The Quarterly of the Texas State Historical Association, Volume 5, July 1901 - April, 1902 Page: 40
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40 'exas Historical Association Quarterly.
ber Paredes deposed IHerrera, and after some ineffectual attempts
at negotiation, Slidell returned to the United States.1
Advised of these events General Taylor was adding to his forces
at Corpus Christi, and getting things ready to resist the threatened
invasion of Texas. In October the people of Texas ratified the
new State Constitution, and the terms of annexation. In Decem-
ber Congress passed the act extending the United States laws over
Texas, and on the 19th of February following the last formal act
was performed which made Texas a State of the Union. Nego-
tiations were at an end, and on the 12th of March General Taylor
broke camp and started his army for the Rio Grande. This was
the line chosen by Mexico as her front, rather than the Nueces.
In his instructions to General Taylor, the President took the extra
precaution to order him to act strictly on the defensive, and if he
should find any occupied garrisons on the left branch of the Rio
Grande to take all needful precautions against a hostile collision.
He arrived opposite Matamoras in April, and immediately dis-
patched General Worth across the river with a courteous note
addressed to the Mexican commander at Matamoras expressing the
desire that the two. armies maintain peaceable relations pending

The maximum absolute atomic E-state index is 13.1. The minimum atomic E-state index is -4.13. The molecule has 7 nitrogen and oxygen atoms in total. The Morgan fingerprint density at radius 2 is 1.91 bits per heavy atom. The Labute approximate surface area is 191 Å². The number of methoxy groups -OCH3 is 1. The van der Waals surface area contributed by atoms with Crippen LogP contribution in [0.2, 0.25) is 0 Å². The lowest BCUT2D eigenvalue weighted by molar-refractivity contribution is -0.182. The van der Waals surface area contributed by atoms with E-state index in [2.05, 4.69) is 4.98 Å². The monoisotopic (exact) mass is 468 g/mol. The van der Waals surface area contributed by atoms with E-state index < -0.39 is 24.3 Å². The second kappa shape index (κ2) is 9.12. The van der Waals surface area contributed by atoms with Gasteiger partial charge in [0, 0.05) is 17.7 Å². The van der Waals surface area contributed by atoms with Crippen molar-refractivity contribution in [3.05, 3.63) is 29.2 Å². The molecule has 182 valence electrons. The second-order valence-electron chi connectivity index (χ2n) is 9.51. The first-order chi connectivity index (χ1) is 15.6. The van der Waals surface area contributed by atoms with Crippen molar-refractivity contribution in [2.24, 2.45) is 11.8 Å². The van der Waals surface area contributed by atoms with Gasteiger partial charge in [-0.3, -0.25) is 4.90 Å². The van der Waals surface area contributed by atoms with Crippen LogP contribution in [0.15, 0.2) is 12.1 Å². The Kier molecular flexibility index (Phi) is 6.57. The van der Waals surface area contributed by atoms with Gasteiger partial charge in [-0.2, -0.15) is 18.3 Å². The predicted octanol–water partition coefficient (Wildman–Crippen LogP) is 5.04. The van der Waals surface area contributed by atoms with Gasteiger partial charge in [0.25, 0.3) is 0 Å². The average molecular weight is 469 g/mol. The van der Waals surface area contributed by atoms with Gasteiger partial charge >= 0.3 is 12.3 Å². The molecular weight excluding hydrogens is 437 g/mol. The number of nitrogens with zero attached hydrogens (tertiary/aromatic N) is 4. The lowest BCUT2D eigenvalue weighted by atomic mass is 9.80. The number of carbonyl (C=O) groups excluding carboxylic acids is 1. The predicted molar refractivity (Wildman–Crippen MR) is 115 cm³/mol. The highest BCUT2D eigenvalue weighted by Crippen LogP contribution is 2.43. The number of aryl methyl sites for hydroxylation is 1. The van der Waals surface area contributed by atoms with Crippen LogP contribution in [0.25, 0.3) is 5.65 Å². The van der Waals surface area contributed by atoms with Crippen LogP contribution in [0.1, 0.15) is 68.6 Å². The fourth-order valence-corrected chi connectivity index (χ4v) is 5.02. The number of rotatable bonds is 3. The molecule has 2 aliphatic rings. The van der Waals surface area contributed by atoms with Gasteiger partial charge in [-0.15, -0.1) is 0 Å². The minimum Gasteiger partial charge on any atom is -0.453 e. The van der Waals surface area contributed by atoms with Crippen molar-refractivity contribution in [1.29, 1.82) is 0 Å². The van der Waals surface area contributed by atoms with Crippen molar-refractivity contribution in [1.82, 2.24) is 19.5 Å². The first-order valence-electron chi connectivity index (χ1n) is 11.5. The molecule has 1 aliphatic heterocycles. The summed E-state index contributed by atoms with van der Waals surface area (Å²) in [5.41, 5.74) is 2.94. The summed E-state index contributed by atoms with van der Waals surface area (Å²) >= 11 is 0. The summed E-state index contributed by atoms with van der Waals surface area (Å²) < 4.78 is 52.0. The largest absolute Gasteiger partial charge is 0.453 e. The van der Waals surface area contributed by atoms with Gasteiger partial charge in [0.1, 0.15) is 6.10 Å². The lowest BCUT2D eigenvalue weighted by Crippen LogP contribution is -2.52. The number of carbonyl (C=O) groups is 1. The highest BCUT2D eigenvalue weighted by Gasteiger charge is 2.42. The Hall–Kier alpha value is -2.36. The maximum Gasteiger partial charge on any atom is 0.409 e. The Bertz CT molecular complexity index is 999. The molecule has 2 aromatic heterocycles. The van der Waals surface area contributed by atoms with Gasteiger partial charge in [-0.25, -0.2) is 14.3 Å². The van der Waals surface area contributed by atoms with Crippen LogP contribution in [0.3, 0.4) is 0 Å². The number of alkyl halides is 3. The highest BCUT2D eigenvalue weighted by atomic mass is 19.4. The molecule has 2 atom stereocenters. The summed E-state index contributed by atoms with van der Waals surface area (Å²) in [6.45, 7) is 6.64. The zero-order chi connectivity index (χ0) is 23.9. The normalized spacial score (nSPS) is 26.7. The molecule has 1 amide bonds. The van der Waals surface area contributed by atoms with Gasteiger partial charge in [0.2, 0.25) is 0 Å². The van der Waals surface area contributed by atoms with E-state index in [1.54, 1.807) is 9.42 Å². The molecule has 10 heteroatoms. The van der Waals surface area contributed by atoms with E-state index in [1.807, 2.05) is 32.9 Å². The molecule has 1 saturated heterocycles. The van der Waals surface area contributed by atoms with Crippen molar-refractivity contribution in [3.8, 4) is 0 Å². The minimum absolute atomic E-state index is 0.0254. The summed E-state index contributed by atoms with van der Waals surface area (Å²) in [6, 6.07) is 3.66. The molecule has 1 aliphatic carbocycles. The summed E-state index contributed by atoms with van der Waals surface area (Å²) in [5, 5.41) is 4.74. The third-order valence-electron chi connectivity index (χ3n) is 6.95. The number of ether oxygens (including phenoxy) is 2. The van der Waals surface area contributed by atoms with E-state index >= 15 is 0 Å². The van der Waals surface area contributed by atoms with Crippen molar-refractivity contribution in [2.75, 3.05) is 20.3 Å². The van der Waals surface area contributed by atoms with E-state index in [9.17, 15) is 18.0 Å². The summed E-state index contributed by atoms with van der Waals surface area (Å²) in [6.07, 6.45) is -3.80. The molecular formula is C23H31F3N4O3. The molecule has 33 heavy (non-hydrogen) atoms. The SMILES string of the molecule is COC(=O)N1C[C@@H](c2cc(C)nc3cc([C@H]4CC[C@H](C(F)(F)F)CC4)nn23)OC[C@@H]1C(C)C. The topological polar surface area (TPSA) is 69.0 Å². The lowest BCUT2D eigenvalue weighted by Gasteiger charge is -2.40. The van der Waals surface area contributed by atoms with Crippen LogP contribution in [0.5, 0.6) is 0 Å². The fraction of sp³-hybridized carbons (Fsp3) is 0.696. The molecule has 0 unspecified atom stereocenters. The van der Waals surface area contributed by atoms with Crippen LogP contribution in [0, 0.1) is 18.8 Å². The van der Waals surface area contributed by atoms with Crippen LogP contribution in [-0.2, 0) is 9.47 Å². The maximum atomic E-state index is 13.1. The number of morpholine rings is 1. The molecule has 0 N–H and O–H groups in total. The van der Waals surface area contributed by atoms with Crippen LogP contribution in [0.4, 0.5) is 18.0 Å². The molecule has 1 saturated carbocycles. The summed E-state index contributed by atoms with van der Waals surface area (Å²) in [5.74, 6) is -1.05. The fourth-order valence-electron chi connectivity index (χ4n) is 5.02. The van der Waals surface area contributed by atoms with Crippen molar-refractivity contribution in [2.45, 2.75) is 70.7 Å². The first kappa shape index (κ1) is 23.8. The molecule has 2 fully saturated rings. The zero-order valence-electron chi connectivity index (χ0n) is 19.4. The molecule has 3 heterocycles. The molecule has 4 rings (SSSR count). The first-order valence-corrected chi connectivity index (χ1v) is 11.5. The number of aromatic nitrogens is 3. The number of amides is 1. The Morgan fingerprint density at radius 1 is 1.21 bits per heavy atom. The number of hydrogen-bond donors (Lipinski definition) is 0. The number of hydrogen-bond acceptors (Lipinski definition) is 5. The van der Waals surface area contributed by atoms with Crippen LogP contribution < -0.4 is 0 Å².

the settlement, by their respective civil authorities, of all matters
in controversy between the two governments. The only reply to
this was a curt note to the effect that his movements were consid-
ered as acts of war.
On the 12th of April, General Ampudia sent him a note per-
emptorily ordering him to move back across the Nueces, under
penalty of immediate hostilities."
On the 26th of April a squadron of cavalry was ambushed and
captured by some Mexican troops that had crossed the river, and
with this and the siege of Fort Brown and the battle of Palo
Alto on the 8th of May, the Mexican war was launched, the war
which the historians before mentioned are handing down to us as
the war of "Polk the Mendacious."
According to the Mexican, New England, and whig theory, the
boundary between the United States and Mexico was the Sabine,
and therefore, the moment a United States soldier crossed the
-Bancroft, Hist. Mew., loc. cit.
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Texas State Historical Association. The Quarterly of the Texas State Historical Association, Volume 5, July 1901 - April, 1902, periodical, 1902; Austin, Texas. (texashistory.unt.edu/ark:/67531/metapth101021/m1/46/: accessed July 23, 2017), University of North Texas Libraries, The Portal to Texas History, texashistory.unt.edu; crediting Texas State Historical Association.